Despite laws prohibiting the importation of nicotine vape liquids - except under a little-used scheme that requires a prescription - there has until now been little obstacle to buying it online, with thousands of vapers - including those aged under 18 - importing it without obstruction.
Many vapers say they feel safe using e-cigarettes despite the recent outbreak of lung injuries, new survey data shows.
About 77 percent of e-cigarette users say they believe vaping is healthier than smoking cigarettes and 60 percent say it is healthier than drinking alcohol.
Shockingly, nearly 80 percent of vapers younger than age 40 say they feel safe vaping. Collin Czarnecki, lead researcher of the survey conducted by Harmony Healthcare IT [...] said the findings show that more awareness needs to be spread on the dangers of vaping, particularly for young adults.
Malawi has passed a bill decriminalising cannabis for medicinal and industrial purposes, almost five years after a motion to legalise industrial hemp was adopted.
The country follows in the footsteps of Zimbabwe, Zambia and Lesotho, neighbouring south-east African states that have legalised medicinal cannabis, as well as South Africa, where medicinal and recreational use was decriminalised in 2018.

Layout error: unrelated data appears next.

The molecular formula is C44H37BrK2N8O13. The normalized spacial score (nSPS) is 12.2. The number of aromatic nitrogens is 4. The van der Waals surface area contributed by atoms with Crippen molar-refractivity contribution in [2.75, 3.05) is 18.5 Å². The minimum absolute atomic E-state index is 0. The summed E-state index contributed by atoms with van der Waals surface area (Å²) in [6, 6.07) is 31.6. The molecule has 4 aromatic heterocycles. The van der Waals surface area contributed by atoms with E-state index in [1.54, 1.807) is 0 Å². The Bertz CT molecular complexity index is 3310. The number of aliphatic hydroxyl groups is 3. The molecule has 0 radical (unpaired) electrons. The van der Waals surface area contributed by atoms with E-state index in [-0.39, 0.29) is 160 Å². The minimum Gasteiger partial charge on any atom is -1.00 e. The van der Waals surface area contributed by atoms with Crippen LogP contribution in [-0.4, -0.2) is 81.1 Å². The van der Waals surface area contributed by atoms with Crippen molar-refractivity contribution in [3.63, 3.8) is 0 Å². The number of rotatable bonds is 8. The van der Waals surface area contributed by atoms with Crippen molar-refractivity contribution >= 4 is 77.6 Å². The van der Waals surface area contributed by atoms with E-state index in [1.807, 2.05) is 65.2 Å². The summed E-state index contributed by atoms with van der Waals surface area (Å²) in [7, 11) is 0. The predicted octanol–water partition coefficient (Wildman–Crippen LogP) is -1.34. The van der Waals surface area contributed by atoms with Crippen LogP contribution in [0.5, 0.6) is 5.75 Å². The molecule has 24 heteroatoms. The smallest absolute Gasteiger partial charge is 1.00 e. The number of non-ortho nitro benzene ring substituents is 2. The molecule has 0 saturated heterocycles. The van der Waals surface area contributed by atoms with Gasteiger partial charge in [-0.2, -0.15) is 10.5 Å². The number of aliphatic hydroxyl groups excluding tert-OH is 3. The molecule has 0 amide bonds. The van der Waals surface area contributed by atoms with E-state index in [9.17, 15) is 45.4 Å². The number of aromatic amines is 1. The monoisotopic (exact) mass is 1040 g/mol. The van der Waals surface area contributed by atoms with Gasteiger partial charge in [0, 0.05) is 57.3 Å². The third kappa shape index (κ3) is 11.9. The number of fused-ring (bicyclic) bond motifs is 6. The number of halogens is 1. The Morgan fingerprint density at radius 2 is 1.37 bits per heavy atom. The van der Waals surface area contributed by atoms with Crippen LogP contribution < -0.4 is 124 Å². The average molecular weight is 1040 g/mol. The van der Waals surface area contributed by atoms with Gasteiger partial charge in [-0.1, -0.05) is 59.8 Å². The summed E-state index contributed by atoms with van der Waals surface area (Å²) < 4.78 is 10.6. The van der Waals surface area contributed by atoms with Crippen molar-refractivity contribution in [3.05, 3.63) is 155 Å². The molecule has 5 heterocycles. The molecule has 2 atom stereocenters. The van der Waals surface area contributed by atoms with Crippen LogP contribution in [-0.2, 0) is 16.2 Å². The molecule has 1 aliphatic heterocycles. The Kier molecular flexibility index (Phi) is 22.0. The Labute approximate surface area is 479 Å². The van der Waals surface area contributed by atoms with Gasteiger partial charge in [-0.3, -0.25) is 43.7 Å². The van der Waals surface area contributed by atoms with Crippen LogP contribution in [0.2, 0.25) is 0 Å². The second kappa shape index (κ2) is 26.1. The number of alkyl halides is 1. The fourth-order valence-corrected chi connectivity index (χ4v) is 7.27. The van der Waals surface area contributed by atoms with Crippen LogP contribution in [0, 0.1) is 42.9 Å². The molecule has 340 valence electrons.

“Today is a very glorious day for me personally and, I think, for the entire nation,” said Boniface Kadzamira, the former MP who tabled the topic in 2015, following the successful passage of the bill on Thursday.
Adam is among a small but growing number of UK teenagers who vape as a fashionable and, UK health authorities say, potentially safer alternative to smoking cigarettes.
Parents on the online forum Mumsnet said they would prefer their children to vape than smoke and Public Health England, a government body, says that vaping is 95 per cent safer than smoking. But this claim is based on 2014 data and scientists are increasingly rejecting the advice.
In recent years, more than 20 countries have banned vaping while others, including Canada and Australia, have tightened regulations.
The government insists it never interfered with state agencies to favour Philip Morris (Thailand) Ltd (PMTL) by lobbying public prosecutors not to press a new charge against the company.
On the fourth day of the no-confidence debate, the opposition raised the dispute between Thai agencies and tobacco company Philip Morris to grill the government.
Saranwuth Sarankate, a Pheu Thai Party MP for Uttaradit, accused Prime Minister Prayut Chan-o-cha, Deputy Prime Minister Wissanu Krea-ngam, and Foreign Minister Don Pramudwinai of being involved in efforts to help the company. [...]